Dallen’s Rock – a very handy microcrag

Craigallan, The Rucksack Club’s Scottish hut, is a fabulous base for exploring the finest mountain crags in Lochaber (and therefore Britain?) Strategically situated overlooking Loch Linnie, it’s just twenty minutes from Glencoe and half an hour from The Ben. There’s a lifetime of climbing on each, of course, but options run a bit thin on those (admittedly very rare occasions) when the clag is down, the sky is threatening and it’s drizzling. Given the unlikelyhood of such weather it’s surprising that the Scots have a special word for it: Dreich.

It was just such a day when Helen and I were looking to break the journey from The Peak to Skye (Craigallan is also a perfect overnight stop – 6 hours from home) and were delving into the wisdom of the web for inspiration. What we needed was a low-lying, roadside sports crag with a sunny aspect – added bonus points for quality climbing, good bolting, decent rock and an attractive outlook. UKC’s “crag map” threw up https://www.ukclimbing.com/logbook/crags/dallens_rock-16754#maps, less than 15mins down the road, which definitely looked to be worth a recce…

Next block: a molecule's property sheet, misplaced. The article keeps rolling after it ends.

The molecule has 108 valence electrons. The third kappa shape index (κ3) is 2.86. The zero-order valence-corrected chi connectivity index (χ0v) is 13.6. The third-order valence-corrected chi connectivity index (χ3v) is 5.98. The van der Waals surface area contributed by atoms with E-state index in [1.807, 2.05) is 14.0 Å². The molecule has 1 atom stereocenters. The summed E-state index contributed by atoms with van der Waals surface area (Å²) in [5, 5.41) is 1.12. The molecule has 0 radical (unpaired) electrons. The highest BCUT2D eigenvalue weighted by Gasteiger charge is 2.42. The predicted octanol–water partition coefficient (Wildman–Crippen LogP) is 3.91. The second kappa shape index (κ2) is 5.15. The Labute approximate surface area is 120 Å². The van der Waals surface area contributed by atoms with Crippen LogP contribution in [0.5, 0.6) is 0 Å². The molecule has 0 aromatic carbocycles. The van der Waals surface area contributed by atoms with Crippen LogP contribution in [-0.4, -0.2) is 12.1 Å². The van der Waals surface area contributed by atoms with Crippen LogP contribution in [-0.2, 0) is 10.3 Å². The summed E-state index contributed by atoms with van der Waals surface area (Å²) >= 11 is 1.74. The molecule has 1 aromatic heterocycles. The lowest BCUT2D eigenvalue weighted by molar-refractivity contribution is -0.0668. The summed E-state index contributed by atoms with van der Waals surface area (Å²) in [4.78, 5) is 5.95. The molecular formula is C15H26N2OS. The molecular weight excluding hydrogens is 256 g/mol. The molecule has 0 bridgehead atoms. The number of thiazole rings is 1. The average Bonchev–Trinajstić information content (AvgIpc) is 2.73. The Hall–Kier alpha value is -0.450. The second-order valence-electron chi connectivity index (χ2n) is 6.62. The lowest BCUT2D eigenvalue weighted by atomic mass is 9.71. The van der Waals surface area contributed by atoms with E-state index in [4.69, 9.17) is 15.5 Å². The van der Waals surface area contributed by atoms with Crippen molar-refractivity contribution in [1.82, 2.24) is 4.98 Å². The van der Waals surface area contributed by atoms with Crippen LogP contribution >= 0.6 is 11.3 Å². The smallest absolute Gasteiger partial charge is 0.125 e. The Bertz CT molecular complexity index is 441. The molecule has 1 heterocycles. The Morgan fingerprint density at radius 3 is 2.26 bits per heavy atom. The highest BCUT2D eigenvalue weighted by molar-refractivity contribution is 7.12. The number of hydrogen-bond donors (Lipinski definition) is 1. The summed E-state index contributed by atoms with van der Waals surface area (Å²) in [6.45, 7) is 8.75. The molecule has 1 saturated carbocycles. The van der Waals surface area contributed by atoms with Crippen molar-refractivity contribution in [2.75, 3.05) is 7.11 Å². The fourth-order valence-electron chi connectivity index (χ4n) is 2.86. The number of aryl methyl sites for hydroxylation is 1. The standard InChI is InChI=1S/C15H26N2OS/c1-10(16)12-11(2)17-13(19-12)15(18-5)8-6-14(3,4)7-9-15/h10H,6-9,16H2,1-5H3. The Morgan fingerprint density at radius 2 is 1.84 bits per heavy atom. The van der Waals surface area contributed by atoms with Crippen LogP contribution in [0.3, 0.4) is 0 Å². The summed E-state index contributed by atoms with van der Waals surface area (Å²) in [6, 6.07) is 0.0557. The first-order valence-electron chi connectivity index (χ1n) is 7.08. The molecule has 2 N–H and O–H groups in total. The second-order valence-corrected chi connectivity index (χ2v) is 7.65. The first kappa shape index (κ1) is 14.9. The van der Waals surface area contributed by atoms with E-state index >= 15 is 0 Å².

You catch sight of the crag as you round a bend on the A828 coast road, opposite Shuna Island, and there’s parking on the left on a disused stump of road outside Appin Lodge.

To access the crag you stroll a few hundred metres along the road until just beyond the crag then head up through the remains of a recently felled rhododendron jungle aiming to pass to the right hand side of a wooden pylon

There is actually a bit of a trod beneath the giant bracken,

followed by a zigzag path up to the foot of the crag – about 10 minutes from the car if you get it right…

The rock is a sharp, blocky quartzite – sounder than it looks, and makes for fun, juggy climbing. There are only 4 bolt lines, all 6a / 6a+ (and a 5th route which meanders between these) so it’s only a couple of hours worth – but that’s 4 more routes than we’d have got done anywhere else in the vicinity given the weather. Here’s me on the left hand line: Cassandra, 6a.

There are names, grades and descriptions at the UKC link above, and here’s a bit of a makeshift topo (not that you really need it).

Be sure to look over your shoulder for the great views, before lowering off.

It’s not going to overtake Slime Wall or Carn Dearg in the “Finest Crag” league table, but for a quick hit on a dodgy day, or to break a journey, it’s a great little find. Highly recommended!

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